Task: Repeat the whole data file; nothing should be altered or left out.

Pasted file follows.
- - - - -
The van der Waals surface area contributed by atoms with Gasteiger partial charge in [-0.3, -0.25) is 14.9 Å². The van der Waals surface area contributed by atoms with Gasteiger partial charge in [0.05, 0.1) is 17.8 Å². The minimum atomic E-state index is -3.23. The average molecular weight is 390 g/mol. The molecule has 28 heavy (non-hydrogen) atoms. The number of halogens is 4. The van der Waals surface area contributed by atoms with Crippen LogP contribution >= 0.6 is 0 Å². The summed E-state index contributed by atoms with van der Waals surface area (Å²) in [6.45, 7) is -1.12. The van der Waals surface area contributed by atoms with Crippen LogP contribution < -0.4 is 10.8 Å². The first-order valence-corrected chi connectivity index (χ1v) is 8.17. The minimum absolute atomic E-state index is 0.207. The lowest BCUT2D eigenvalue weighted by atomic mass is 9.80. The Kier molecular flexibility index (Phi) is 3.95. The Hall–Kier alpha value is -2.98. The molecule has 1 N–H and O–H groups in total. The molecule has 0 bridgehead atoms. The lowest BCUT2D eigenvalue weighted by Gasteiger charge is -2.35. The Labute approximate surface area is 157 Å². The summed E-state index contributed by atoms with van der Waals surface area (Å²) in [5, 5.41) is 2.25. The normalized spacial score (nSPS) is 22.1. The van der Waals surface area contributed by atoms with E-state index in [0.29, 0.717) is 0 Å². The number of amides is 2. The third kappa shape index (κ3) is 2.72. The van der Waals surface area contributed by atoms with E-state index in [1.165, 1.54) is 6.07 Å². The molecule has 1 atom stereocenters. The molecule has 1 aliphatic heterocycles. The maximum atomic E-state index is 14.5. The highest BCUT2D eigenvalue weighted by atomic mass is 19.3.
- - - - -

The van der Waals surface area contributed by atoms with Gasteiger partial charge in [-0.3, -0.25) is 14.9 Å². The van der Waals surface area contributed by atoms with Gasteiger partial charge in [0.05, 0.1) is 17.8 Å². The minimum atomic E-state index is -3.23. The average molecular weight is 390 g/mol. The molecule has 28 heavy (non-hydrogen) atoms. The number of halogens is 4. The van der Waals surface area contributed by atoms with Crippen LogP contribution >= 0.6 is 0 Å². The summed E-state index contributed by atoms with van der Waals surface area (Å²) in [6.45, 7) is -1.12. The van der Waals surface area contributed by atoms with Crippen LogP contribution < -0.4 is 10.8 Å². The first-order valence-corrected chi connectivity index (χ1v) is 8.17. The minimum absolute atomic E-state index is 0.207. The lowest BCUT2D eigenvalue weighted by atomic mass is 9.80. The Kier molecular flexibility index (Phi) is 3.95. The Hall–Kier alpha value is -2.98. The molecule has 1 N–H and O–H groups in total. The molecule has 0 bridgehead atoms. The lowest BCUT2D eigenvalue weighted by Gasteiger charge is -2.35. The Labute approximate surface area is 157 Å². The summed E-state index contributed by atoms with van der Waals surface area (Å²) in [5, 5.41) is 2.25. The normalized spacial score (nSPS) is 22.1. The van der Waals surface area contributed by atoms with E-state index in [0.29, 0.717) is 0 Å². The number of amides is 2. The third kappa shape index (κ3) is 2.72. The van der Waals surface area contributed by atoms with E-state index in [1.165, 1.54) is 6.07 Å². The molecule has 1 atom stereocenters. The molecule has 1 aliphatic heterocycles. The maximum atomic E-state index is 14.5. The highest BCUT2D eigenvalue weighted by atomic mass is 19.3.